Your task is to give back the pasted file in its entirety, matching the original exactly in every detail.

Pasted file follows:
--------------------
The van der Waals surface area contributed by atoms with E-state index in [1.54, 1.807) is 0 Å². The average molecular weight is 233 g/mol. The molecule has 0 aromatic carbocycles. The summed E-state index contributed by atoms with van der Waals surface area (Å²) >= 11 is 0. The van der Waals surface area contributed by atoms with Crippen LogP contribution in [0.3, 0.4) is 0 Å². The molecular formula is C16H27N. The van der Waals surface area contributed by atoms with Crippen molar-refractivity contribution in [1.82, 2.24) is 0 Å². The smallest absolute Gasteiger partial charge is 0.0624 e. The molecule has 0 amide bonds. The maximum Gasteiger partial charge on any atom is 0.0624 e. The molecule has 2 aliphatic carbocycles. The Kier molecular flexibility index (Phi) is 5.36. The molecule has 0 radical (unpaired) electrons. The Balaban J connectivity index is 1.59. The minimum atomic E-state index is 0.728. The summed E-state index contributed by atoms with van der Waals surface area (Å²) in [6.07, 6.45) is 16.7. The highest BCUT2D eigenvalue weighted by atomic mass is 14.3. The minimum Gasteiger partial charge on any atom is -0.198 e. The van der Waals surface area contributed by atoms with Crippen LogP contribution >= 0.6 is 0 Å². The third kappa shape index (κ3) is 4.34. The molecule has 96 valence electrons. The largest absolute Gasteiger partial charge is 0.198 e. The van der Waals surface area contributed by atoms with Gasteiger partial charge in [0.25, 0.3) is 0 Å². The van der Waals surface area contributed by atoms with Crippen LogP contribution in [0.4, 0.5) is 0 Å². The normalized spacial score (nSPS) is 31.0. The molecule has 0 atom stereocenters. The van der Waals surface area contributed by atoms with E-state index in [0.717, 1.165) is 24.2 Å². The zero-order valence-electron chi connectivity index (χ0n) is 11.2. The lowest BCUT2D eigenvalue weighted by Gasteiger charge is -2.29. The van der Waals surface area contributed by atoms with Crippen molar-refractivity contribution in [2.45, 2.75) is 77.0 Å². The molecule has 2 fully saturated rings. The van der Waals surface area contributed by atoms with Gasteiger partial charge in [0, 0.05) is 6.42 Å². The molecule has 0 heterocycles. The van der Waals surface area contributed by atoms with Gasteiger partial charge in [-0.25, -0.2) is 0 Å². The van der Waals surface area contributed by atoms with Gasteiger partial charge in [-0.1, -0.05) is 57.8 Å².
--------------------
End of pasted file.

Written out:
The van der Waals surface area contributed by atoms with E-state index in [1.54, 1.807) is 0 Å². The average molecular weight is 233 g/mol. The molecule has 0 aromatic carbocycles. The summed E-state index contributed by atoms with van der Waals surface area (Å²) >= 11 is 0. The van der Waals surface area contributed by atoms with Crippen LogP contribution in [0.3, 0.4) is 0 Å². The molecular formula is C16H27N. The van der Waals surface area contributed by atoms with Crippen molar-refractivity contribution in [1.82, 2.24) is 0 Å². The smallest absolute Gasteiger partial charge is 0.0624 e. The molecule has 0 amide bonds. The maximum Gasteiger partial charge on any atom is 0.0624 e. The molecule has 2 aliphatic carbocycles. The Kier molecular flexibility index (Phi) is 5.36. The molecule has 0 radical (unpaired) electrons. The Balaban J connectivity index is 1.59. The minimum atomic E-state index is 0.728. The summed E-state index contributed by atoms with van der Waals surface area (Å²) in [6.07, 6.45) is 16.7. The highest BCUT2D eigenvalue weighted by atomic mass is 14.3. The minimum Gasteiger partial charge on any atom is -0.198 e. The van der Waals surface area contributed by atoms with Crippen LogP contribution >= 0.6 is 0 Å². The third kappa shape index (κ3) is 4.34. The molecule has 96 valence electrons. The largest absolute Gasteiger partial charge is 0.198 e. The van der Waals surface area contributed by atoms with Gasteiger partial charge in [0.25, 0.3) is 0 Å². The van der Waals surface area contributed by atoms with Crippen LogP contribution in [0.4, 0.5) is 0 Å². The normalized spacial score (nSPS) is 31.0. The molecule has 0 atom stereocenters. The van der Waals surface area contributed by atoms with E-state index in [0.717, 1.165) is 24.2 Å². The zero-order valence-electron chi connectivity index (χ0n) is 11.2. The lowest BCUT2D eigenvalue weighted by Gasteiger charge is -2.29. The van der Waals surface area contributed by atoms with Crippen molar-refractivity contribution in [2.45, 2.75) is 77.0 Å². The molecule has 2 fully saturated rings. The van der Waals surface area contributed by atoms with Gasteiger partial charge in [0, 0.05) is 6.42 Å². The molecule has 0 heterocycles. The van der Waals surface area contributed by atoms with Gasteiger partial charge in [-0.25, -0.2) is 0 Å². The van der Waals surface area contributed by atoms with Gasteiger partial charge in [-0.1, -0.05) is 57.8 Å².